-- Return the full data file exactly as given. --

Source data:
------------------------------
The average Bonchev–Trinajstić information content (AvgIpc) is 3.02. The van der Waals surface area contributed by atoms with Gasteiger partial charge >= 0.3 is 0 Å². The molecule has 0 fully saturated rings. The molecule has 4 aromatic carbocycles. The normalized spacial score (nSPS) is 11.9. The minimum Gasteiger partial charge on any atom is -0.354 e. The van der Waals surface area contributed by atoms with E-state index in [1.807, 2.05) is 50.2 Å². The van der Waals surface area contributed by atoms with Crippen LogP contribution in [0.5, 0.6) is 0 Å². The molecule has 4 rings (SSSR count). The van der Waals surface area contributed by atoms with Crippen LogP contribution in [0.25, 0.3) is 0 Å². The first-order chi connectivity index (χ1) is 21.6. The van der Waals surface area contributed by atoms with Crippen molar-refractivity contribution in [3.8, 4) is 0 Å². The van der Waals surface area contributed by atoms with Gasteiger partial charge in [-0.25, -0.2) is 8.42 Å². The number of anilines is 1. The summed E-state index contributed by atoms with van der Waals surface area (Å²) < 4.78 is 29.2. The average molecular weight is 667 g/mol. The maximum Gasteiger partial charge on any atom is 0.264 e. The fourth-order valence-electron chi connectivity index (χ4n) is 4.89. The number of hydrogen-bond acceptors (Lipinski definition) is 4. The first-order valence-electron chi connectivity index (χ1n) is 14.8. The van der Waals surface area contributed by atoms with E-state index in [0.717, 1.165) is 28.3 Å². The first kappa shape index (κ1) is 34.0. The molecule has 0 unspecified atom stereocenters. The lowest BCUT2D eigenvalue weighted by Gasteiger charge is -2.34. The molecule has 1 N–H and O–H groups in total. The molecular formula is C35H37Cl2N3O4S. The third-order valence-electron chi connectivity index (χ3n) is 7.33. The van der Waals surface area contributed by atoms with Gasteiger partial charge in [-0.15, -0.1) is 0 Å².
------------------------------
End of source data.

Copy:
The average Bonchev–Trinajstić information content (AvgIpc) is 3.02. The van der Waals surface area contributed by atoms with Gasteiger partial charge >= 0.3 is 0 Å². The molecule has 0 fully saturated rings. The molecule has 4 aromatic carbocycles. The normalized spacial score (nSPS) is 11.9. The minimum Gasteiger partial charge on any atom is -0.354 e. The van der Waals surface area contributed by atoms with E-state index in [1.807, 2.05) is 50.2 Å². The van der Waals surface area contributed by atoms with Crippen LogP contribution in [0.5, 0.6) is 0 Å². The molecule has 4 rings (SSSR count). The van der Waals surface area contributed by atoms with Crippen LogP contribution in [0.25, 0.3) is 0 Å². The first-order chi connectivity index (χ1) is 21.6. The van der Waals surface area contributed by atoms with Crippen molar-refractivity contribution in [3.8, 4) is 0 Å². The van der Waals surface area contributed by atoms with Gasteiger partial charge in [-0.25, -0.2) is 8.42 Å². The number of anilines is 1. The summed E-state index contributed by atoms with van der Waals surface area (Å²) < 4.78 is 29.2. The average molecular weight is 667 g/mol. The maximum Gasteiger partial charge on any atom is 0.264 e. The fourth-order valence-electron chi connectivity index (χ4n) is 4.89. The number of hydrogen-bond acceptors (Lipinski definition) is 4. The first-order valence-electron chi connectivity index (χ1n) is 14.8. The van der Waals surface area contributed by atoms with E-state index in [0.717, 1.165) is 28.3 Å². The first kappa shape index (κ1) is 34.0. The molecule has 0 unspecified atom stereocenters. The lowest BCUT2D eigenvalue weighted by Gasteiger charge is -2.34. The molecule has 1 N–H and O–H groups in total. The molecular formula is C35H37Cl2N3O4S. The third-order valence-electron chi connectivity index (χ3n) is 7.33. The van der Waals surface area contributed by atoms with Gasteiger partial charge in [-0.15, -0.1) is 0 Å².